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Genetic architecture of vitamin B12 and folate levels uncovered applying deeply sequenced large datasets.

  • Author(s): Grarup, Niels
  • Sulem, Patrick
  • Sandholt, Camilla
  • Thorleifsson, Gudmar
  • Ahluwalia, Tarunveer
  • Steinthorsdottir, Valgerdur
  • Bjarnason, Helgi
  • Gudbjartsson, Daniel
  • Magnusson, Olafur
  • Sparsø, Thomas
  • Albrechtsen, Anders
  • Kong, Augustine
  • Masson, Gisli
  • Tian, Geng
  • Cao, Hongzhi
  • Nie, Chao
  • Kristiansen, Karsten
  • Husemoen, Lise
  • Thuesen, Betina
  • Li, Yingrui
  • Nielsen, Rasmus
  • Linneberg, Allan
  • Olafsson, Isleifur
  • Eyjolfsson, Gudmundur
  • Jørgensen, Torben
  • Wang, Jun
  • Wang, Jun
  • Hansen, Torben
  • Thorsteinsdottir, Unnur
  • Stefánsson, Kari
  • Pedersen, Oluf
  • et al.
Abstract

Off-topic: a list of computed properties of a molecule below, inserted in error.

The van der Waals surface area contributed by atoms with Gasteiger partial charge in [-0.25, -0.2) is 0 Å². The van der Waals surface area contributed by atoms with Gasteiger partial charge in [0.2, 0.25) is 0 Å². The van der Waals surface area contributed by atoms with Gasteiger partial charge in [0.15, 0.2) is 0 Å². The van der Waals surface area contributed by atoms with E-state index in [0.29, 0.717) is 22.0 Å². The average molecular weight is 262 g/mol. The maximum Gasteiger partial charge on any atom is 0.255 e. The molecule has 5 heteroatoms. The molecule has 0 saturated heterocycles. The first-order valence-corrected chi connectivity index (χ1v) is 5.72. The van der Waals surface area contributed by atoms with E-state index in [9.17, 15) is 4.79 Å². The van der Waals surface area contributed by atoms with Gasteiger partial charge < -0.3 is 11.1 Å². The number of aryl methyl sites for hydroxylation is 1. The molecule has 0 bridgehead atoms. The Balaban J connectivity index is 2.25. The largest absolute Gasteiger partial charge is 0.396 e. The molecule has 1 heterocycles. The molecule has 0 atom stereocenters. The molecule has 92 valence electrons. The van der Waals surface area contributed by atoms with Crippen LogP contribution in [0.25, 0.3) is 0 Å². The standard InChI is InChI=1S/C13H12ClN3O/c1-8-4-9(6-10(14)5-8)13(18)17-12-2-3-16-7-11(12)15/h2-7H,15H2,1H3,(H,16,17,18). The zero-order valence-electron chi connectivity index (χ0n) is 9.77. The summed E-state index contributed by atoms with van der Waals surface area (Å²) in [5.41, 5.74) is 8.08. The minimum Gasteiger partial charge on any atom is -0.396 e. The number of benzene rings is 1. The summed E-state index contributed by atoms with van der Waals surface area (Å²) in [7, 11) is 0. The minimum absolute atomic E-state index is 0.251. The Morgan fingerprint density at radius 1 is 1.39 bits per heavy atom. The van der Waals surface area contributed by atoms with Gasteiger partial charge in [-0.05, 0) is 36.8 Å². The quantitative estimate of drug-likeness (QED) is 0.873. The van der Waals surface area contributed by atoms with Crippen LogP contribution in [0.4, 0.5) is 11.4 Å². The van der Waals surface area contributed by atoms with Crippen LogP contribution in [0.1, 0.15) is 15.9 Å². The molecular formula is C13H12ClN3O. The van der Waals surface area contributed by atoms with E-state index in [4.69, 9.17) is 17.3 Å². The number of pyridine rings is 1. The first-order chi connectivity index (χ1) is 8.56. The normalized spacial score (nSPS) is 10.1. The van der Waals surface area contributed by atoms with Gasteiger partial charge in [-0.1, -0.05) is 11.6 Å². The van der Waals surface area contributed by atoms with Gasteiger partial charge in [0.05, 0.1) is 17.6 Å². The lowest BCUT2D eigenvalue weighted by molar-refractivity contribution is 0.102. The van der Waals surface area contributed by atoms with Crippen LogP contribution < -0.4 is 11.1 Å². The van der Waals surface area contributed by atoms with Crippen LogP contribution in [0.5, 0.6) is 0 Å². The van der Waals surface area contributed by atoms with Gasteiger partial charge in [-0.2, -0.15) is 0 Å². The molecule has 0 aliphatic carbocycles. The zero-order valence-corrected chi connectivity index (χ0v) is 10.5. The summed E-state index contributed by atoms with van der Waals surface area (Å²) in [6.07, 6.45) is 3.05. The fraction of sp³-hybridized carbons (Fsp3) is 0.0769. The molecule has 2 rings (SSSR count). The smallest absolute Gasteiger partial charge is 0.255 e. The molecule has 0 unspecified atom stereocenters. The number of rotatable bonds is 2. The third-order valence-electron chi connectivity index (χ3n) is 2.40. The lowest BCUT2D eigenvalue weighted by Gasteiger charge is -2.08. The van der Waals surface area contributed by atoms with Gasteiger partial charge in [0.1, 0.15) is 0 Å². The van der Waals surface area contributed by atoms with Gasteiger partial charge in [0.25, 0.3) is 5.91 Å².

Genome-wide association studies have mainly relied on common HapMap sequence variations. Recently, sequencing approaches have allowed analysis of low frequency and rare variants in conjunction with common variants, thereby improving the search for functional variants and thus the understanding of the underlying biology of human traits and diseases. Here, we used a large Icelandic whole genome sequence dataset combined with Danish exome sequence data to gain insight into the genetic architecture of serum levels of vitamin B(12) (B12) and folate. Up to 22.9 million sequence variants were analyzed in combined samples of 45,576 and 37,341 individuals with serum B(12) and folate measurements, respectively. We found six novel loci associating with serum B(12) (CD320, TCN2, ABCD4, MMAA, MMACHC) or folate levels (FOLR3) and confirmed seven loci for these traits (TCN1, FUT6, FUT2, CUBN, CLYBL, MUT, MTHFR). Conditional analyses established that four loci contain additional independent signals. Interestingly, 13 of the 18 identified variants were coding and 11 of the 13 target genes have known functions related to B(12) and folate pathways. Contrary to epidemiological studies we did not find consistent association of the variants with cardiovascular diseases, cancers or Alzheimers disease although some variants demonstrated pleiotropic effects. Although to some degree impeded by low statistical power for some of these conditions, these data suggest that sequence variants that contribute to the population diversity in serum B(12) or folate levels do not modify the risk of developing these conditions. Yet, the study demonstrates the value of combining whole genome and exome sequencing approaches to ascertain the genetic and molecular architectures underlying quantitative trait associations.

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